terminated the Agreement dated 1.12.2014 and the Variation Letter dated 2.3.2015, and refused to be bound
by it any longer. No reason was given in the termination letter by the Defendant for the termination of the
Agreement.

[12] The Plaintiff alleged that notwithstanding the Plaintiff's appeal and requests to remain on the site, the
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Defendant has wrongfully and in breach of the Agreement failed, refused and prevented the Plaintiff from
entering the site.

[13] The Plaintiff contends that by reason of the Defendant's prevention of the Plaintiff from completing the
works under the Agreement, the Plaintiff has suffered loss and damage.

[14] In paragraph 35 of the Statement of Claim, the Plaintiff claims;

(1) "A declaration that the termination of the Agreement vide the Defendant's letter dated 11.9.2015 was
invalid and unlawful;
(2) Special damages (Wasted expenditure) in the sum of RM15,833,484.16;
(3) Loss of profit in the sum of USD85 million (RM366,656,000.00 as at the date of this summons);
(4) Alternatively or in lieu;-
(i) a declaration that specific performance be granted to the Plaintiff to proceed with the said
Agreement;
(ii) an order that the Plaintiff be granted an extension of time of 526 days with an option to
extend for a further one (1) year from the expiry, from the date of this Order to complete the
works under the Agreement;
(iii) loss and expense arising from the delay caused by the wrongful termination by the
Defendant to be assessed by the Court from the date of wrongful termination on 11.9.2015
until the date of this Order;

(5) Interest and finance charges to be assessed by the Court from the date of wrongful termination on
11.9.2015 until the date of this Order;
(6) Costs;
(7) Further or other relief as is deemed necessary by this Honourable Court.".

COURT'S DECISION REGARDING ENCLOSURE 10

[15] After hearing the Application on 27.5.2016, I allowed the Defendant's Application to strike out the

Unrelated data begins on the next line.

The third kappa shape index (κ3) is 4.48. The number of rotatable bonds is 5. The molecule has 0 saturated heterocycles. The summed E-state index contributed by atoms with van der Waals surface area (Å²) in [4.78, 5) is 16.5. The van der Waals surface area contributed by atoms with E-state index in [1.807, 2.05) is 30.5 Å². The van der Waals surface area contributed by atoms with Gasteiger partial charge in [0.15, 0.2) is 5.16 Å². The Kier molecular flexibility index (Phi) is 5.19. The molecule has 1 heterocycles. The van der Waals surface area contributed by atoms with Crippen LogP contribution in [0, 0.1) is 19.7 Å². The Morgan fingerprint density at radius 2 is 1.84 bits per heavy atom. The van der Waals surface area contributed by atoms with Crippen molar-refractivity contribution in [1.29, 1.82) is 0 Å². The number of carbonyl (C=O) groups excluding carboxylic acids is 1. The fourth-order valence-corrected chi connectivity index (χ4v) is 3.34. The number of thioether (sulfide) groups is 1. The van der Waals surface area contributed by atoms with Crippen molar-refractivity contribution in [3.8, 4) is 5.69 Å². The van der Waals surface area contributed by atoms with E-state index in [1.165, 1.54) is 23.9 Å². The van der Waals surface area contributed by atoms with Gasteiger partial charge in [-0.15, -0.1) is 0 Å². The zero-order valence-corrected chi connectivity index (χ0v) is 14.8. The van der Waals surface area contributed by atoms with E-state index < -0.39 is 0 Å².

Plaintiff's Writ and Statement of Claim. I further ordered that costs of RM5,000.00 are to be paid by the
Plaintiff to the Defendant, subject to payment of the allocatur fee of 4% of the costs.

GROUNDS FOR DECISION

The Law

[16] The law on striking out an application is settled. It is only in plain and obvious cases that recourse can
be made to the summary process. This summary process is only appropriate in plain and obvious cases
where it can be clearly seen that a claim on the face of it is obviously unsustainable (see Federal Court
decisions in Bandar Builder Sdn Bhd & Ors V. United Malayan Banking Corporation Bhd [1993] 3 MLJ 36,
and Seruan Gemilang Makmur Sdn Bhd V. Kerajaan Negeri Pahang Darul Makmur & Anor [2016] MLJU
12).

The Plaintiff did not have a mining licence from the authorities which is a pre-condition of the
Agreement

[17] Clause 3(a) of the Agreement states as follows:

"3. OCMAB'S WARRANTS AND COVENANTS

OCMAB hereby warrants and covenants with DRP as follows:-


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a. That OCMAB have all the necessary licences for purposes of undertaking the above scope of work and OCMAB
shall procure any other licences and approval as required by the relevant authority at OCMAB's cost and expenses.".

[18] From Clause 3(a), it is imperative that at the commencement of the Agreement, the Plaintiff should
"have all the necessary licences" for undertaking the scope of works under the Agreement. It is only after the
commencement of the Agreement, and if other licences or approval from the relevant authority are required,
then the Plaintiff shall procure those other licences. However, it is clear that from the outset of the
Agreement, the Plaintiff must already have or possess the necessary licences.

[19] The Defendant subsequently discovered that the Plaintiff did not have the necessary licences to carry
out the scope of works. In fact, in paragraph 3 of the Plaintiff's Reply, and in paragraphs 6 and 7 of the
Plaintiff's Affidavit in Reply ("AIR") to this Application, the Plaintiff did not deny the fact that it did not have the
necessary licences to do so.

[20] Paragraph 3 of the Plaintiff's Reply states as follows:

"3. The Plaintiff vehemently denies paragraph 6 of the Statement of Defence which is an afterthought.

3.1 The Defendant is at all material times aware and have full knowledge that that the relevant authorities
requires the Plaintiff to obtain an authorization letter from the Defendant as the Land Owner to enable
the Plaintiff to apply for the relevant mining license. The issue has been communicated and discussed
between the Plaintiff and the Defendant and/or its agent on several occasions, and the Plaintiff has
repeatedly requested the Defendant to issue the said authorization letter.
3.2 However, the Defendant through its agent has given an undertaking to the Plaintiff that the Defendant
as the land owner will apply for the relevant mining license pursuant to the Agreement. The Plaintiff
would not have done substantial works over the Lands (without getting any payment) if not for the
Defendant's undertaking that the Defendant shall apply for the relevant mining license pursuant to the
Agreement.
3.3 In any event, the issue of the Plaintiff's purported failure to obtain the relevant mining license is only
raised for the first time in the Defendant's Statement of Defence herein.".

[21] From the above pleading, it is clear that the Plaintiff did not have the necessary licences, as it had held